Iberian Magpies

I have recently had some heated discussions with locals in my village – of course in good spirit and always over a few bottles of beer. This month, I introduce the Iberian Magpie. “The what?” you may ask. “Don’t you mean the Azure-winged Magpie?” This is usually how it all starts!

The Azure-winged Magpie has the scientific name Cyanopica cyanus and until recently it was the name given to the bird found here in Southern Portugal (and Spain) along with the species found in Eastern Asia.

However, results from genetic studies have shown that our local European birds are, in fact, a different species. Therefore, a new scientific name was assigned of Cyanopica cooki, commonly known as the Iberian Magpie or in Portuguese “Charneco”. This, together with fossils found, dispel thoughts they were introduced into Portugal back in the 17th century. Many references remain outdated which also adds to the confusion.

The Iberian Magpie is around 35cm long and is smaller than the Black and White Eurasian Magpie which is quite scarce in the Algarve, except for in the East. Males and females are identical, so sexing is difficult. For those that say the “One for Sorrow” nursery rhyme when spotting Magpies; give up with the Iberian Magpie as you may run out of numbers.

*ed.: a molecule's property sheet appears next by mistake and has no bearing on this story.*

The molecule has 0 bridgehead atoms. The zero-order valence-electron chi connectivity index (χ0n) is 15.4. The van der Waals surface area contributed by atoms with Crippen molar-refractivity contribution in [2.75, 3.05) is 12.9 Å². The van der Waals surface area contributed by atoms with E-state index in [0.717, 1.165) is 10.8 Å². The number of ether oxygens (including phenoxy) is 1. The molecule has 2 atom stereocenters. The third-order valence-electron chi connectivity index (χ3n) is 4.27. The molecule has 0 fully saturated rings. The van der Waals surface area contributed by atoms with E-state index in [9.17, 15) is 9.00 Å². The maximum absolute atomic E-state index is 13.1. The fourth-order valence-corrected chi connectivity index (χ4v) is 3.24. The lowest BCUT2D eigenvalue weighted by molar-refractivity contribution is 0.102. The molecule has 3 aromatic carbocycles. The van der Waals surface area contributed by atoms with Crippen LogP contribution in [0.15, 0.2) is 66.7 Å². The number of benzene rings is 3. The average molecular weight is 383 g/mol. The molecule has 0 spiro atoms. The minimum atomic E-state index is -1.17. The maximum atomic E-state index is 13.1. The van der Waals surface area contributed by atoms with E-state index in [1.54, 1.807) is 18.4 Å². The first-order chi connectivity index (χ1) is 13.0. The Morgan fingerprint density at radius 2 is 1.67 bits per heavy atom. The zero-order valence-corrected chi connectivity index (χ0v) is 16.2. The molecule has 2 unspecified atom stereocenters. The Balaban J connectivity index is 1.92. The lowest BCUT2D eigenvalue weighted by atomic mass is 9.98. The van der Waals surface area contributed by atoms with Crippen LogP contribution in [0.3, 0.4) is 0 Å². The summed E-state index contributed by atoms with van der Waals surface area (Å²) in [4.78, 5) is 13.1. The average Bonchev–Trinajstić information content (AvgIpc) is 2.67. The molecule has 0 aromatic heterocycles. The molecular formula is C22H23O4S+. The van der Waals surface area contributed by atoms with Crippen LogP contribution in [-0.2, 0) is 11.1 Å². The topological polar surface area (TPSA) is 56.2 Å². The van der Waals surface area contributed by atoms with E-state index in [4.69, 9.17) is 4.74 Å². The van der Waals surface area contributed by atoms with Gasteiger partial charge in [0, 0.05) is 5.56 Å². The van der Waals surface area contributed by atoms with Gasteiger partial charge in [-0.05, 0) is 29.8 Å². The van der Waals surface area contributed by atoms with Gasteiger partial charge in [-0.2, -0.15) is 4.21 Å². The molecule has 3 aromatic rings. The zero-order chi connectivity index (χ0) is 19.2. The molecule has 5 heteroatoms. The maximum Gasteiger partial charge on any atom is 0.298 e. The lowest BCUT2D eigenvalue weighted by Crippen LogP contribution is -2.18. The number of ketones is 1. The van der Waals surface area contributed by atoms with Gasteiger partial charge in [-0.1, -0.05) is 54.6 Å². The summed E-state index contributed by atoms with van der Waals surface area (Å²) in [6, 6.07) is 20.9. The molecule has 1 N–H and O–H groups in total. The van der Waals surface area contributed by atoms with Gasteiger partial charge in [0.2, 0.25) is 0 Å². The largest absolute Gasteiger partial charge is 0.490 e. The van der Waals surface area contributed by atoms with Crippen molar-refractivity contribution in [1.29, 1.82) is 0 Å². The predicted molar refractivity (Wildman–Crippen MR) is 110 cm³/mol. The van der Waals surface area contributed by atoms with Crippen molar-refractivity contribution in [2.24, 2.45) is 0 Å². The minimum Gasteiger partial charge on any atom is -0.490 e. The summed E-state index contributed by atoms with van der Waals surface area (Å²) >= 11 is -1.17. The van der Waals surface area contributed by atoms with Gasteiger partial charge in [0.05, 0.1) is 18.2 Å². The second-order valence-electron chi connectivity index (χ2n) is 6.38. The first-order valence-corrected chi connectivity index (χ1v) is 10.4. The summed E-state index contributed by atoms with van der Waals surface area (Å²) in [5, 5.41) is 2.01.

The flocks can be huge, sometimes more than 70 birds which colonially nest together. They move around their territory foraging for food and can be very noisy. I often see Jay Birds mixed in with the flocks and fights break out when the Jay steals food.

As foragers, they eat acorns, pine nuts, insects, fruits and berries, but also scavenge for anything they can find. I had the pleasure of watching one recently chasing a large Egyptian Grasshopper which was like a sketch from a comedy; the Magpie, of course, won and was treated to a large snack.

Springtime sees the female build a nest with supplies brought by the male. Five or six eggs are laid at the beginning of June and the male not only feeds the female whilst she incubates, but also performs the housework on the nest.

Young birds hatch after around 17 days and parents feed their newborn chicks. After a further 17 days, the young fledge to nearby branches where the adults continue to feed them. Young birds have grey heads rather than the black of the adults.

We have a large flock around our house and everyday they come in search of a free snack by raiding a bowl of dried cat food we leave outside for our feral cats. This gave me an idea to get close-up photographs of them.

In the garden, we have a small tree that didn’t survive the winter, so rather than cut it down, I trimmed the branches to make perches and I placed some of the same food in a small container. Everyday just before sunset, they come to visit the perches in large numbers. I occasionally place a pop-up hide nearby and spend an hour within their colony.

They can be spotted in most places in the Algarve but are not often seen in urban locations as they prefer open woodland.

By Craig Rogers
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Craig Rogers is a wildlife and nature photographer from Wales, now living in the Algarve and offering photography workshops. More information, photographs and blog can be found on his website at www.craigrogers.photography